World

French fight Muslim rebels in C. African Republic

BAMBARI, Central African Republic (AP) — French forces in Central African Republic fired mortars and exchanged sustained gunfire Saturday with Muslim rebels who controlled the country until earlier this year.

The substantial engagement by the French in the central town of Bambari included targeting and destroying a rebel vehicle by firing on it from a Gazelle helicopter. French forces fired warning shots and mortars as two rebel vehicles approached a bridge in the town, said a French military officer on condition of anonymity because he is not authorized to speak to the press.

The rebel forces maintain the French forces overreacted, saying they had only crossed the bridge to relieve a small unit they had at a checkpoint down the road. Many local residents had earlier demonstrated against the French forces and blocked the bridge to prevent them from passing.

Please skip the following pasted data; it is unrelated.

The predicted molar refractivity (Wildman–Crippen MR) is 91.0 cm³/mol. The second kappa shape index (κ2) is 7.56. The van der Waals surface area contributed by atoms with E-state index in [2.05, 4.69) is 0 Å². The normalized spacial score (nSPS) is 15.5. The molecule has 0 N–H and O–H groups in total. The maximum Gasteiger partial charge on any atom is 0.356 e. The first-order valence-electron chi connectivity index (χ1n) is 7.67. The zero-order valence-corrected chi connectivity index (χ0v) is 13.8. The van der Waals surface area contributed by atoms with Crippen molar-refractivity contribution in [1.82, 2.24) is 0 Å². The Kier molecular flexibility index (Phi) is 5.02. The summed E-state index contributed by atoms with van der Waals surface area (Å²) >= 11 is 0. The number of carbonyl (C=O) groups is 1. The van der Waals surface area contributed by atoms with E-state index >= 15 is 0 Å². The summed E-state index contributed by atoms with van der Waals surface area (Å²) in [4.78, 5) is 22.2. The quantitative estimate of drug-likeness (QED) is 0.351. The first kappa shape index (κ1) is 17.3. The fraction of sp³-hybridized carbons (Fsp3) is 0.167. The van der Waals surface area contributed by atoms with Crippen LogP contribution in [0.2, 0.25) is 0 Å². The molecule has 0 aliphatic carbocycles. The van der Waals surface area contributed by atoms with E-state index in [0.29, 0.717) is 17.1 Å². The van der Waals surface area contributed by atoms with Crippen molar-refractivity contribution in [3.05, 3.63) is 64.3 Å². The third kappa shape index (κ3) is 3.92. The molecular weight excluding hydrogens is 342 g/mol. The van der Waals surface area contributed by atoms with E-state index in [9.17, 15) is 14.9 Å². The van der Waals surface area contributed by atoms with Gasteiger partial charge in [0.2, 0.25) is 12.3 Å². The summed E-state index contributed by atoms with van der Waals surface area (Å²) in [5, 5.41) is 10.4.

The alliance of rebel groups known as Seleka was forced from power in January nearly a year after its fighters overthrew the president. Christian militias have said they are seeking revenge for atrocities committed during Seleka's rule. The sectarian violence has left thousands dead and forced nearly 1 million people to flee their homes.

The exchange Saturday shows that former Seleka rebels, who have been in disarray since they were forced from power, have not been defeated and may be gaining strength. Hundreds of the Muslim fighters had gathered more than two weeks ago to choose Gen. Joseph Zindeko as their new leader. He was once a commander of a rebel base in the capital, Bangui. At that time, the rebels said they intended to create a political wing so they can participate in reconciliation talks.

Around 2,000 French troops and nearly 5,000 African peacekeepers are trying to stabilize Central African Republic, a country about the size of Texas. Last month, the U.N. Security Council authorized a nearly 12,000-strong peacekeeping force to bolster the troops already in the country to protect civilians, though the U.N. force is not expected to be operational until September.

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